Privately, senior figures around Miliband admit to being impressed at how effectively Nick Clegg has set the terms of pre-Budget debate and put the Tories on the defensive. Although Labour harbours no affection for the Lib Dems, there is recognition of a shared interest in branding the Conservatives as defenders of inherited privilege and hoarded wealth.

A senior Labour figure told me recently that the the party leadership plans to focus on "taxes at the top" in the coming days and weeks. Good. It's a case I made in the Guardian just a fortnight ago - and I do hope that land taxes, mansion taxes and the rest feature as part of the impending discussion. Perhaps the shadow health secretary can chip in again. And David Miliband too. Oh, and from the right, ConservativeHome's Tim Montgomerie.

I leave you with Brittan's concluding line from his excellent FT column:

If politicians really want to think about the unthinkable, as they sometimes claim, here is a place to start.

Mehdi Hasan is a contributing writer for the New Statesman and the co-author of Ed: The Milibands and the Making of a Labour Leader. He was the New Statesman's senior editor (politics) from 2009-12.

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The 5 things the Tories aren't telling you about their manifesto

Turns out the NHS is something you really have to pay for after all. 

When Theresa May launched the Conservative 2017 manifesto, she borrowed the most popular policies from across the political spectrum. Some anti-immigrant rhetoric? Some strong action on rip-off energy firms? The message is clear - you can have it all if you vote Tory.

But can you? The respected thinktank the Institute for Fiscal Studies has now been through the manifesto with a fine tooth comb, and it turns out there are some things the Tory manifesto just doesn't mention...

1. How budgeting works

They say: "a balanced budget by the middle of the next decade"

What they don't say: The Conservatives don't talk very much about new taxes or spending commitments in the manifesto. But the IFS argues that balancing the budget "would likely require more spending cuts or tax rises even beyond the end of the next parliament."

2. How this isn't the end of austerity

They say: "We will always be guided by what matters to the ordinary, working families of this nation."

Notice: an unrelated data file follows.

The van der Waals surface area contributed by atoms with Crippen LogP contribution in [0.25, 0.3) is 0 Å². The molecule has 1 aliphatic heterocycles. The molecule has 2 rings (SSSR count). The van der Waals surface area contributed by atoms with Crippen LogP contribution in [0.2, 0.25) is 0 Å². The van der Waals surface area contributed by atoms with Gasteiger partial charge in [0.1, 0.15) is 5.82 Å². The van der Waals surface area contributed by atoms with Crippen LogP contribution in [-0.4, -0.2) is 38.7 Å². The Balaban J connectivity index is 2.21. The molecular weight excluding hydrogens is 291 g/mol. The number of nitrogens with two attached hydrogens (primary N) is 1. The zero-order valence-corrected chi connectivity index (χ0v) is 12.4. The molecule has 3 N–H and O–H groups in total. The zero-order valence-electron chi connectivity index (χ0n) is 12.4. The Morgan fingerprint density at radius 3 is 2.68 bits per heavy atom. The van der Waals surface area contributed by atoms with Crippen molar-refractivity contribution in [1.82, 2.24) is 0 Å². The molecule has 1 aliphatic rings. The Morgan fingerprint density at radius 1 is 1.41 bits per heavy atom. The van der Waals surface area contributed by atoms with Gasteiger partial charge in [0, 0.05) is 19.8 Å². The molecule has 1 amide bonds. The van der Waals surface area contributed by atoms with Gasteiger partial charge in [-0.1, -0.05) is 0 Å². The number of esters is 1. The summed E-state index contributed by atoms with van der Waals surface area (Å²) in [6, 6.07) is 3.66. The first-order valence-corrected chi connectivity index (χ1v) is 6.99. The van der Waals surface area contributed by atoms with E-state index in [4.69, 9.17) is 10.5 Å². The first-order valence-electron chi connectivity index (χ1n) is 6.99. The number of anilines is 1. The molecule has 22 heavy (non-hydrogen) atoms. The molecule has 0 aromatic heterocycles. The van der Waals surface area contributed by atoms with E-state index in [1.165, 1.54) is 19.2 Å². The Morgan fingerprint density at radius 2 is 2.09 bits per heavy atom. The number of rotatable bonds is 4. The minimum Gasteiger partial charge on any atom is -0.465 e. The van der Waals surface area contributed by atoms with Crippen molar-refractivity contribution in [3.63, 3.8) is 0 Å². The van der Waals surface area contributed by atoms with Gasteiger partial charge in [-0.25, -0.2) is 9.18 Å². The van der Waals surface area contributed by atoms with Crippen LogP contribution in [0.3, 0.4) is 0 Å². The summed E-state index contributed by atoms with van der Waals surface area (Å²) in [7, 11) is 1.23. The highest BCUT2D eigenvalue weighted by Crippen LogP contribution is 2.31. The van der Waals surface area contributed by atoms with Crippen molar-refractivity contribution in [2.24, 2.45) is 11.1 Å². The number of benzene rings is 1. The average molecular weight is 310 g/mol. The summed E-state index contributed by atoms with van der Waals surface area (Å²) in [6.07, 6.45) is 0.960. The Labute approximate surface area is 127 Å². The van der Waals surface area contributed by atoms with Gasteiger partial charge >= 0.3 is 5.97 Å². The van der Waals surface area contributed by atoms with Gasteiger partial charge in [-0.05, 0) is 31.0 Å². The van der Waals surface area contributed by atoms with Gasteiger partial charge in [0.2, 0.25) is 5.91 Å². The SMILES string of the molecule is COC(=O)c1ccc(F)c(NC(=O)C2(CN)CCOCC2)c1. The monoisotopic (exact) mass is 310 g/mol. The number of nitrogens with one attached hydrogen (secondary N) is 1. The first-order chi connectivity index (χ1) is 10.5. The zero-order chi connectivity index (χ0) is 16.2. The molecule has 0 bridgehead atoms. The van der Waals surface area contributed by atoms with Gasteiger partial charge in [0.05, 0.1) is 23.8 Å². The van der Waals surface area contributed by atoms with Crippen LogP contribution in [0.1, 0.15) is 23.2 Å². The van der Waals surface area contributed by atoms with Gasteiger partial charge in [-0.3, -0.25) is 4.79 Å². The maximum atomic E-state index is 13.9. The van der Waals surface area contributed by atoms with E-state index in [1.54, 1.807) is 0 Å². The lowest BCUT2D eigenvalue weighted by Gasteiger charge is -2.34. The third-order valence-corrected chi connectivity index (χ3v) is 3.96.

What they don't say: The manifesto does not backtrack on existing planned cuts to working-age welfare benefits. According to the IFS, these cuts will "reduce the incomes of the lowest income working age households significantly – and by more than the cuts seen since 2010".

3. Why some policies don't make a difference

They say: "The Triple Lock has worked: it is now time to set pensions on an even course."

What they don't say: The argument behind scrapping the "triple lock" on pensions is that it provides an unneccessarily generous subsidy to pensioners (including superbly wealthy ones) at the expense of the taxpayer.

However, the IFS found that the Conservatives' proposed solution - a "double lock" which rises with earnings or inflation - will cost the taxpayer just as much over the coming Parliament. After all, Brexit has caused a drop in the value of sterling, which is now causing price inflation...

4. That healthcare can't be done cheap

They say: "The next Conservative government will give the NHS the resources it needs."

What they don't say: The £8bn more promised for the NHS over the next five years is a continuation of underinvestment in the NHS. The IFS says: "Conservative plans for NHS spending look very tight indeed and may well be undeliverable."

5. Cutting immigration costs us

They say: "We will therefore establish an immigration policy that allows us to reduce and control the number of people who come to Britain from the European Union, while still allowing us to attract the skilled workers our economy needs." 

What they don't say: The Office for Budget Responsibility has already calculated that lower immigration as a result of the Brexit vote could reduce tax revenues by £6bn a year in four years' time. The IFS calculates that getting net immigration down to the tens of thousands, as the Tories pledge, could double that loss.

Julia Rampen is the digital news editor of the New Statesman (previously editor of The Staggers, The New Statesman's online rolling politics blog). She has also been deputy editor at Mirror Money Online and has worked as a financial journalist for several trade magazines.